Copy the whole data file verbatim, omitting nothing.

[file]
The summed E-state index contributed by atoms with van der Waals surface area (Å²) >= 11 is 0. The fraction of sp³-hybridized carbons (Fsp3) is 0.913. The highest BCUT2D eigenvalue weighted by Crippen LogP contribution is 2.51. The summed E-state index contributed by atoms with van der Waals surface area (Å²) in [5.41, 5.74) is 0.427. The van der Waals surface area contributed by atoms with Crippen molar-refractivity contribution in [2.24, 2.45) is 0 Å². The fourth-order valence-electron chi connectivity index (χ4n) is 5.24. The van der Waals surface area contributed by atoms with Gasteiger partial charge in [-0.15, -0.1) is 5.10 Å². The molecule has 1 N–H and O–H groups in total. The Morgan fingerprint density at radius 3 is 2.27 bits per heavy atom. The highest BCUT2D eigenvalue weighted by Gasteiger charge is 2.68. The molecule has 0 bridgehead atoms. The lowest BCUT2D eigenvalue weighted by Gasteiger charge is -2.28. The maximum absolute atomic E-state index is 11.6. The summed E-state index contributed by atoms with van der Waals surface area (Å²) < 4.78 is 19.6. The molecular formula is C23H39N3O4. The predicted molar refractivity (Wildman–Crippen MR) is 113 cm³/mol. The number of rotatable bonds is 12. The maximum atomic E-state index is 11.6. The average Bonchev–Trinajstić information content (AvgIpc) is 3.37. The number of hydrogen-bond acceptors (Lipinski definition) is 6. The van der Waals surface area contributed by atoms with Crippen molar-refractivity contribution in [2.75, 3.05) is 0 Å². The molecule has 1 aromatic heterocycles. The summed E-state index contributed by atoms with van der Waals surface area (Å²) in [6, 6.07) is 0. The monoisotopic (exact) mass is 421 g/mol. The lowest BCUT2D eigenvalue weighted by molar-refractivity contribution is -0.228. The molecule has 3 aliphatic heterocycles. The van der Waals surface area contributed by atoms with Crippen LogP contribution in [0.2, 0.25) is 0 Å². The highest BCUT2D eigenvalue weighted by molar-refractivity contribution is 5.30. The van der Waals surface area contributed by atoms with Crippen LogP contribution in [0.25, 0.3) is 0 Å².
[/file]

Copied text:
The summed E-state index contributed by atoms with van der Waals surface area (Å²) >= 11 is 0. The fraction of sp³-hybridized carbons (Fsp3) is 0.913. The highest BCUT2D eigenvalue weighted by Crippen LogP contribution is 2.51. The summed E-state index contributed by atoms with van der Waals surface area (Å²) in [5.41, 5.74) is 0.427. The van der Waals surface area contributed by atoms with Crippen molar-refractivity contribution in [2.24, 2.45) is 0 Å². The fourth-order valence-electron chi connectivity index (χ4n) is 5.24. The van der Waals surface area contributed by atoms with Gasteiger partial charge in [-0.15, -0.1) is 5.10 Å². The molecule has 1 N–H and O–H groups in total. The Morgan fingerprint density at radius 3 is 2.27 bits per heavy atom. The highest BCUT2D eigenvalue weighted by Gasteiger charge is 2.68. The molecule has 0 bridgehead atoms. The lowest BCUT2D eigenvalue weighted by Gasteiger charge is -2.28. The maximum absolute atomic E-state index is 11.6. The summed E-state index contributed by atoms with van der Waals surface area (Å²) < 4.78 is 19.6. The molecular formula is C23H39N3O4. The predicted molar refractivity (Wildman–Crippen MR) is 113 cm³/mol. The number of rotatable bonds is 12. The maximum atomic E-state index is 11.6. The average Bonchev–Trinajstić information content (AvgIpc) is 3.37. The number of hydrogen-bond acceptors (Lipinski definition) is 6. The van der Waals surface area contributed by atoms with Crippen molar-refractivity contribution in [2.75, 3.05) is 0 Å². The molecule has 1 aromatic heterocycles. The summed E-state index contributed by atoms with van der Waals surface area (Å²) in [6, 6.07) is 0. The monoisotopic (exact) mass is 421 g/mol. The lowest BCUT2D eigenvalue weighted by molar-refractivity contribution is -0.228. The molecule has 3 aliphatic heterocycles. The van der Waals surface area contributed by atoms with Crippen LogP contribution in [0.2, 0.25) is 0 Å². The highest BCUT2D eigenvalue weighted by molar-refractivity contribution is 5.30. The van der Waals surface area contributed by atoms with Crippen LogP contribution in [0.25, 0.3) is 0 Å².